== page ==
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@Ber22306: "And Germany has had to deal with the remnants of the socialist culture among the ex-East Germans, ever since reunification." Yep. There were Germans who were *not* enthusiastic about the reunification, because they weren't happy with the sudden infusion of dirt poor proles who had been kept dirt poor by their Soviet rulers, and would need massive assistance from the rest of Germany to bring them to current standards, as well as being sources of low cost competition to well-paid West German workers. A German contact elsewhere informs me many of those strains still exist, and are part of the underpinning of the issues Germany is facing.

DMcCunney
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CEO
re: U.S., European manufacturers join forces to compete with China
DMcCunney   9/21/2012 12:08:53 AM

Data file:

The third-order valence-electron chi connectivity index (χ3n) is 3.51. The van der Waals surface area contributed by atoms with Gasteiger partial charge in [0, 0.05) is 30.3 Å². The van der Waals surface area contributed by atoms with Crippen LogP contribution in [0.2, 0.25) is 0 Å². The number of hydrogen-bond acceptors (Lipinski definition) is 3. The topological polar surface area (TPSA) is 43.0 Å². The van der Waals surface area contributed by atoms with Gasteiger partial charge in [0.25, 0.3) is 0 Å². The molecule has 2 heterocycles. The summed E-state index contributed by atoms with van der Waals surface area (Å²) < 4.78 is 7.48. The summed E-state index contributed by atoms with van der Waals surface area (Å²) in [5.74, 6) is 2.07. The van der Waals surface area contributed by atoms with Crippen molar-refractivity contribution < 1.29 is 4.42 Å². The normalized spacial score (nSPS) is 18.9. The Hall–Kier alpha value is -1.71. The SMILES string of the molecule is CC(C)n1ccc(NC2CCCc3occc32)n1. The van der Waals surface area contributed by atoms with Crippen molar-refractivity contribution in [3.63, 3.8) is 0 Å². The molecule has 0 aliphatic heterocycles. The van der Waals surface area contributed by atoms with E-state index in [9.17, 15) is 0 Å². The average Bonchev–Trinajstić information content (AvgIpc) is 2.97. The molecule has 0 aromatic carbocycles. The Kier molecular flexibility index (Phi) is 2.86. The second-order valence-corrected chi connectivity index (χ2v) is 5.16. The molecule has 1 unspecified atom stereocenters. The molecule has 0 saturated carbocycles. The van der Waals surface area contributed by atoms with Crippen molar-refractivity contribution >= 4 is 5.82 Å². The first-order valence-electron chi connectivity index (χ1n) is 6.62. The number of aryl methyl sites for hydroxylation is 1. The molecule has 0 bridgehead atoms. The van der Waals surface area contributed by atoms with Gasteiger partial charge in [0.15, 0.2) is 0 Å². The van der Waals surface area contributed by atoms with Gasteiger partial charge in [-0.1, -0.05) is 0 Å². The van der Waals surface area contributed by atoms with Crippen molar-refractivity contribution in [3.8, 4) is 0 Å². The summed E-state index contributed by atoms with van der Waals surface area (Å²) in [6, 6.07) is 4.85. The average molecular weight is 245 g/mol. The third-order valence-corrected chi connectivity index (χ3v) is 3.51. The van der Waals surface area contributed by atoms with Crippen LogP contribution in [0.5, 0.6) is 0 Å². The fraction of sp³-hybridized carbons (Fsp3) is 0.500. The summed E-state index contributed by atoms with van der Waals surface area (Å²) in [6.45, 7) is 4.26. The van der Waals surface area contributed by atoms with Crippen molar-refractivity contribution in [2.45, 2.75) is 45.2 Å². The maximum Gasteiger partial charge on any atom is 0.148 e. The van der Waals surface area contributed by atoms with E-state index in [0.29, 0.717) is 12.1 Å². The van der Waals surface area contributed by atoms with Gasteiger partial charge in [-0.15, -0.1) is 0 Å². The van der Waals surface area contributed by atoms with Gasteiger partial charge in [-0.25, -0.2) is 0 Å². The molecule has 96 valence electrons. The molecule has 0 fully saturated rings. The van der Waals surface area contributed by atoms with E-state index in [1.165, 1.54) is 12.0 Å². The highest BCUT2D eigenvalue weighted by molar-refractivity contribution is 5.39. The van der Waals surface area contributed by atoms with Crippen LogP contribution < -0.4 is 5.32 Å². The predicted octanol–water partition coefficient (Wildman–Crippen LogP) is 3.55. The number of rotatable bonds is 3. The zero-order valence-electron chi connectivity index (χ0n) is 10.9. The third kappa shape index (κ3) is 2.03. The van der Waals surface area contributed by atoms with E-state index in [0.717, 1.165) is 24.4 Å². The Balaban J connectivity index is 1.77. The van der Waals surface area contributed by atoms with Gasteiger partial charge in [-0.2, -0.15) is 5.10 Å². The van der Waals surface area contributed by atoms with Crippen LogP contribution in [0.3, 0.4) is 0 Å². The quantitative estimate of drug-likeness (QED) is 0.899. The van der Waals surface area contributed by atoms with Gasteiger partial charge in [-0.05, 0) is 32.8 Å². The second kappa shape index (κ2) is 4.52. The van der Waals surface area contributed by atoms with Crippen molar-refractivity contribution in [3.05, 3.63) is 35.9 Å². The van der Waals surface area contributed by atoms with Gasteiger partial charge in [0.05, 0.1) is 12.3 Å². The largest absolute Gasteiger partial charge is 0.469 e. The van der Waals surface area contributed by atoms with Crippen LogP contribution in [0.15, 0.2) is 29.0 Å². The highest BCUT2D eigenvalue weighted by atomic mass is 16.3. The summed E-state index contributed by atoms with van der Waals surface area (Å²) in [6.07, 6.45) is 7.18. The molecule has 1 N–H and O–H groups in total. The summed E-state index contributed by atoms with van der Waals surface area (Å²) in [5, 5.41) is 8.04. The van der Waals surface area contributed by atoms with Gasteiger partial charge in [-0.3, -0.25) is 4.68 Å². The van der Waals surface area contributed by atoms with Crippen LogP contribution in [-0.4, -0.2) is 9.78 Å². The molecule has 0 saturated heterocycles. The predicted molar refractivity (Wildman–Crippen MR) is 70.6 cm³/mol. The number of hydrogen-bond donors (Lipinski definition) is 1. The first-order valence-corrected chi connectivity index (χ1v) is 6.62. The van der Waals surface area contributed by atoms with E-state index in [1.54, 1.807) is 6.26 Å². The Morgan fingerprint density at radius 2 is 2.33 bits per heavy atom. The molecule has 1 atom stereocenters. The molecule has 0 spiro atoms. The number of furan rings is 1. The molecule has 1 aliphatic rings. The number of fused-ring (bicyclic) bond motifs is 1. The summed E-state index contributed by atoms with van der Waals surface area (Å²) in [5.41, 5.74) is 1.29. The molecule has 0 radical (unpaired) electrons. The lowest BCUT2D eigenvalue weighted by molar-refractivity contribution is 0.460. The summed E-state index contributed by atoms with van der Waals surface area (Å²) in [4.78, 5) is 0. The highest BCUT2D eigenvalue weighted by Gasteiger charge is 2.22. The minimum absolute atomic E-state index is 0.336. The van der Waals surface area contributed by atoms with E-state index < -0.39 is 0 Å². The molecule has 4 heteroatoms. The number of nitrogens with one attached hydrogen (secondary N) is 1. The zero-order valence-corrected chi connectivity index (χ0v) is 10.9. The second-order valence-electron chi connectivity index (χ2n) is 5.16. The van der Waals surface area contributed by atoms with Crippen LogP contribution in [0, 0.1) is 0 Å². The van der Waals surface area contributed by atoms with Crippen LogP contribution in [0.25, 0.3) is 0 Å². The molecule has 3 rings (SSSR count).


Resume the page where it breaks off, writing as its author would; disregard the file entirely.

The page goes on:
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@Bert22306: "There's no reason at all to believe that the same basic economic models don't apply all over the world." They do. One current read is Robert Heilbroner's "The Making of Economic Society", and his analysis of the development of economies from those governed by tradition through "command" economies, into a "market" economy. China is a good example, where a tradition bound society had to move from rural and agrarian to an industrial society. That required accumulation of capital, and the investment of capital into creating the capital goods that would be the basis of industry. Peasants would have to be moved from the farms to the cities to become an industrial workforce, but part of the produce of the farms would have to go to the cities to feed the new industrial workers. How do you make that happen, especially when the process was likely to result in a *decrease* of the standard of living of those involved? The benefits would not be experienced by those who had to sacrifice. The Soviet Union had previously gone through that after the Communist Revolution, and Lenin's attempts at an economic plan were dismal failures because they assumed willing cooperation by the people affected. When Stalin came to power, he didn't *try* for willing cooperation. You did as ordered or you were shot. China's development proceeded along analogous routes. What we are seeing now in China is a transition from command to market economy, and an attempt to shift more towards consumer products than capital goods with a rise in thes tandard of living overall. I strongly suspect the same general model will be true everywhere, differing in detail because of differences in the underlying society and culture. Heilbroner wrote in the 1950's, and the book was published in 1960. He wasn't willing to predict where the economies of the Soviet Union and China would end up. It's no real surprise that both are becoming market economies.